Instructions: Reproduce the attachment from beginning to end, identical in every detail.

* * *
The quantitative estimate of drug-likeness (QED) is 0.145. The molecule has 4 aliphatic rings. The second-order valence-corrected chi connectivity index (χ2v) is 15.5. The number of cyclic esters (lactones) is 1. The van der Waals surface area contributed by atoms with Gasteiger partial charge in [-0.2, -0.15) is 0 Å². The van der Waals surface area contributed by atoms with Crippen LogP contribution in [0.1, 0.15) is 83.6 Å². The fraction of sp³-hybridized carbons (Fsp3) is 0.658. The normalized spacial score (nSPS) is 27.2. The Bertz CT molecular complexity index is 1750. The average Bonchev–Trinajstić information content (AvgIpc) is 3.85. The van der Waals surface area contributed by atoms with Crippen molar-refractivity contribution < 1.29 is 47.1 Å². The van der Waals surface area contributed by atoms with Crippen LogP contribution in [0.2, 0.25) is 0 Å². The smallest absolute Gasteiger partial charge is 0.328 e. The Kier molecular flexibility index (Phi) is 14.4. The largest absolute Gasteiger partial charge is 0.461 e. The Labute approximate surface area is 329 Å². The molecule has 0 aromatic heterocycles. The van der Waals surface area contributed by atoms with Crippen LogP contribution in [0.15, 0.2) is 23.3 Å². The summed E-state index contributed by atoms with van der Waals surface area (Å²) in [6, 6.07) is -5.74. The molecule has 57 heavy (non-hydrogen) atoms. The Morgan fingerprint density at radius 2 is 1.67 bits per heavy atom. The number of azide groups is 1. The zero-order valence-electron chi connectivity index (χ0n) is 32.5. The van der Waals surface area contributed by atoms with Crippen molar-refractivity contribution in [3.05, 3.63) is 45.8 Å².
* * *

The quantitative estimate of drug-likeness (QED) is 0.145. The molecule has 4 aliphatic rings. The second-order valence-corrected chi connectivity index (χ2v) is 15.5. The number of cyclic esters (lactones) is 1. The van der Waals surface area contributed by atoms with Gasteiger partial charge in [-0.2, -0.15) is 0 Å². The van der Waals surface area contributed by atoms with Crippen LogP contribution in [0.1, 0.15) is 83.6 Å². The fraction of sp³-hybridized carbons (Fsp3) is 0.658. The normalized spacial score (nSPS) is 27.2. The Bertz CT molecular complexity index is 1750. The average Bonchev–Trinajstić information content (AvgIpc) is 3.85. The van der Waals surface area contributed by atoms with Crippen molar-refractivity contribution < 1.29 is 47.1 Å². The van der Waals surface area contributed by atoms with Crippen LogP contribution in [0.2, 0.25) is 0 Å². The smallest absolute Gasteiger partial charge is 0.328 e. The Kier molecular flexibility index (Phi) is 14.4. The largest absolute Gasteiger partial charge is 0.461 e. The Labute approximate surface area is 329 Å². The molecule has 0 aromatic heterocycles. The van der Waals surface area contributed by atoms with Crippen LogP contribution in [0.15, 0.2) is 23.3 Å². The summed E-state index contributed by atoms with van der Waals surface area (Å²) in [6, 6.07) is -5.74. The molecule has 57 heavy (non-hydrogen) atoms. The Morgan fingerprint density at radius 2 is 1.67 bits per heavy atom. The number of azide groups is 1. The zero-order valence-electron chi connectivity index (χ0n) is 32.5. The van der Waals surface area contributed by atoms with Crippen molar-refractivity contribution in [3.05, 3.63) is 45.8 Å².